Publication - Research and analysis

Refocused school nurse role: early adopter evaluation

Published: 27 Jul 2017

Evaluation of two early adopter sites (Dumfries and Galloway and Perth and Kinross) for a refocused role for school nursing.

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Refocused school nurse role: early adopter evaluation
6. Refining the programme theory

59 page PDF

584.5 kB

6. Refining the programme theory

This section brings together the findings from the two sets of participants (managers and nurses). Within realist evaluation this stage is about explaining how the programme worked or did not work, by clarifying where there were agreements and disagreements between the designers (managers) and the nurses involved in delivering the programme in practice. The section is organised into four key areas arising from the findings, but disentangled using context, mechanism and outcome configurations of realist evaluation to provide further illumination to the findings.

Component 1: Programme implementation and the nine priority areas (pathways)

Both school nurses and managers felt that the introduction of the nine priority areas was a positive change as it provides focus in the form of specific referral pathways. Undoubtedly, the mental health and wellbeing pathway was considered the most frequently used pathway. However, a number of nurses felt they were less equipped to deal appropriately with the many referrals on this pathway. The concerns voiced by the school nurses with regards to the content of the priority areas was not as strongly mirrored by the manager's responses. Specifically, a number of school nurses highlighted the lack of a number of pathways, including physical health. They stated that this should be reconsidered, as they felt that as school nurses, their primary role should be to treat and monitor health issues. In relation to this, some school nurses felt that some of the pathways such as youth justice and homeless were more related to social work than school nursing. In practice, many of them have not received referrals on these pathways.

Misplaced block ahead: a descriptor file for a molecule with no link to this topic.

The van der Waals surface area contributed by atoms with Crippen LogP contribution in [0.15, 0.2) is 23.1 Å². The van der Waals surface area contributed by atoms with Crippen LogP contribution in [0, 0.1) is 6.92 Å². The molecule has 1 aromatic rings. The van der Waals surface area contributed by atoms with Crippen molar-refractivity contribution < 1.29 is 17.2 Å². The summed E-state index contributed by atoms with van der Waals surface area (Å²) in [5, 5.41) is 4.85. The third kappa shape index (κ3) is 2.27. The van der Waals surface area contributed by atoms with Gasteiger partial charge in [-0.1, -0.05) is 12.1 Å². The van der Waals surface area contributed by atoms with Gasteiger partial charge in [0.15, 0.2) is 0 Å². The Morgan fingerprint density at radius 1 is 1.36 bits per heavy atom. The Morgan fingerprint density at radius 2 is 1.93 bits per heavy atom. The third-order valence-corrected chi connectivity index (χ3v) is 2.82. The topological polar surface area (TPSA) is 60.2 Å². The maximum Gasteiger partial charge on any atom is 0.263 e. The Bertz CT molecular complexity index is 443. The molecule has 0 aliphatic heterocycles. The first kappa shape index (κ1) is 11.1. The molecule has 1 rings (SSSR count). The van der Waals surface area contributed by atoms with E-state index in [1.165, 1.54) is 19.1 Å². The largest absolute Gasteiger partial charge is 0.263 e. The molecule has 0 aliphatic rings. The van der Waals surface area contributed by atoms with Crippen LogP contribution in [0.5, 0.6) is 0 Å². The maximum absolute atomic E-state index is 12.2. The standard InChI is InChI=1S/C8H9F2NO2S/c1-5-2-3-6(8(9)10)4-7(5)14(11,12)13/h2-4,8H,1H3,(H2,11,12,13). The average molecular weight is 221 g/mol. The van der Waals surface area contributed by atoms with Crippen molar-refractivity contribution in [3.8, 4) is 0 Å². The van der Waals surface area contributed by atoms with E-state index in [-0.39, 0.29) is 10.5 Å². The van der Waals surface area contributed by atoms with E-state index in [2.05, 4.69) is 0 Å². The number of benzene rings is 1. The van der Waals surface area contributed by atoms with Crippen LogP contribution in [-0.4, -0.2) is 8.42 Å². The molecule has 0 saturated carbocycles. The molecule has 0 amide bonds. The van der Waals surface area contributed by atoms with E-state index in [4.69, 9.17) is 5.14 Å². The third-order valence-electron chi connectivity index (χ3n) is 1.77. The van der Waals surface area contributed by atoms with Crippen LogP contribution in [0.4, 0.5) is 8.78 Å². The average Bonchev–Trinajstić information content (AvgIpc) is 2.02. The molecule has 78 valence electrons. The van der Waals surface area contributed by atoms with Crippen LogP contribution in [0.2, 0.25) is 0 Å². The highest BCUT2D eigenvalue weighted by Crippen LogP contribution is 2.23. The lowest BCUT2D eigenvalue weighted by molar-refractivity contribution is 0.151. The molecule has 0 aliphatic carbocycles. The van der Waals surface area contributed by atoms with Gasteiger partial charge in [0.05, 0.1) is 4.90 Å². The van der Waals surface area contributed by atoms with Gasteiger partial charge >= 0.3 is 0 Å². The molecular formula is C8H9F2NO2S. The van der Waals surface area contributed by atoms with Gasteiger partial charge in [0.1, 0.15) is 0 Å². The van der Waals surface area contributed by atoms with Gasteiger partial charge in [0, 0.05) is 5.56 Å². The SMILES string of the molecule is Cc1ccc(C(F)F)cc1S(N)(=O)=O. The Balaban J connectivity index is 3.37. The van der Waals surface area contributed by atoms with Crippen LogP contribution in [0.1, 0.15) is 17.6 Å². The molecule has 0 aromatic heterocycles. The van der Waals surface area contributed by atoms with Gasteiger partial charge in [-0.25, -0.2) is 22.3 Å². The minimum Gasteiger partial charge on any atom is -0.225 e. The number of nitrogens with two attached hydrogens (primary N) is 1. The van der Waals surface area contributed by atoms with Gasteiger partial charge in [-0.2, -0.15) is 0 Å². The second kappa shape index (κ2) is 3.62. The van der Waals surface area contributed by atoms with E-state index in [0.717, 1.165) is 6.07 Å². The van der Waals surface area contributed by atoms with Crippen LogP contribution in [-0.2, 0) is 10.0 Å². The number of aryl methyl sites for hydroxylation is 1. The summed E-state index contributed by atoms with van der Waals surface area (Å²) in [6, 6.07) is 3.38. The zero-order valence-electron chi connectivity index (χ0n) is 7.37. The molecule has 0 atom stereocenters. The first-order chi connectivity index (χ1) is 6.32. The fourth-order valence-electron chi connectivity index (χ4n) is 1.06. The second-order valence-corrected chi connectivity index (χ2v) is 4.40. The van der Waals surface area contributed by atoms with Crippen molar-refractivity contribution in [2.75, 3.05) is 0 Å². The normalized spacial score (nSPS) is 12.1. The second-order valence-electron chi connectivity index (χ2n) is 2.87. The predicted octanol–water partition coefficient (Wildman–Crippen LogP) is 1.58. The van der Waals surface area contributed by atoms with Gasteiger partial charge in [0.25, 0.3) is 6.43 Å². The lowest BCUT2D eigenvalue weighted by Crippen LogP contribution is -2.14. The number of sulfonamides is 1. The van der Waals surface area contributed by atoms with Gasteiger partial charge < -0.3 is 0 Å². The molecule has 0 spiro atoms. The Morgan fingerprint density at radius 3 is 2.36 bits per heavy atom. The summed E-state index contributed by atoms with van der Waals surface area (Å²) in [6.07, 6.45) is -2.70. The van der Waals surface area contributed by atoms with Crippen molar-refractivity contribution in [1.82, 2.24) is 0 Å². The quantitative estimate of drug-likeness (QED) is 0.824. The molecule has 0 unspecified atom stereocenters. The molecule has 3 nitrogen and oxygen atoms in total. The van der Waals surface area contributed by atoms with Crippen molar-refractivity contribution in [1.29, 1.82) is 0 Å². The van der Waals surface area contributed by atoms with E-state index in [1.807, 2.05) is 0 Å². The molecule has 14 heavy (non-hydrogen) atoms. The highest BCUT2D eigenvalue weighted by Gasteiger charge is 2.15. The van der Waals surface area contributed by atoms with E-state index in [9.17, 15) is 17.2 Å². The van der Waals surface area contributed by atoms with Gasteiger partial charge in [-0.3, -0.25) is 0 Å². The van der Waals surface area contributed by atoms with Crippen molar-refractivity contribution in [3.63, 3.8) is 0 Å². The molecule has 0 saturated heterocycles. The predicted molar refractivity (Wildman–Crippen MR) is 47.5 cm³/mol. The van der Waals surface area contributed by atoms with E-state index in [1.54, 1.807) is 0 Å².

An area of considerable contention amongst the school nurses was the absence of a sexual health pathway. The majority of nurses felt that sexual health was adequately covered by other agencies and that sexual health referrals can be placed within other priority areas if required. However some strongly felt that sexual health should be a stand-alone priority area. This disagreement was less apparent amongst managers, who apart from one, generally accepted that sexual health was the remit of other agencies and that it fits into existing pathways.

Table 14: Refined CMO for component 1: Programme implementation and the nine priority areas (pathways)




The nine pathways

Provision of defined referral pathways

Improved identification of needs and perceived improvement of outcomes for children

Referrals system

Referral system empowers school nurses to withstand pressures from educational staff and other agencies who avoid the referral system

Provided a system of working with the children who are most in need of the service. Inappropriate referrals rejected or passed on

Highly-referred pathways

Mental health and wellbeing is the most highly-referred pathway

Some nurses perceived that they are less equipped to deal with some mental health referrals, but know they can refer more complex cases to CAMHS

Gaps in pathways

Perceived omission of physical and sexual health pathways

Cases often added to mental health and wellbeing pathway but perceptions that some high risk children excluded from benefitting from the service

Component 2: Role clarity and standardisation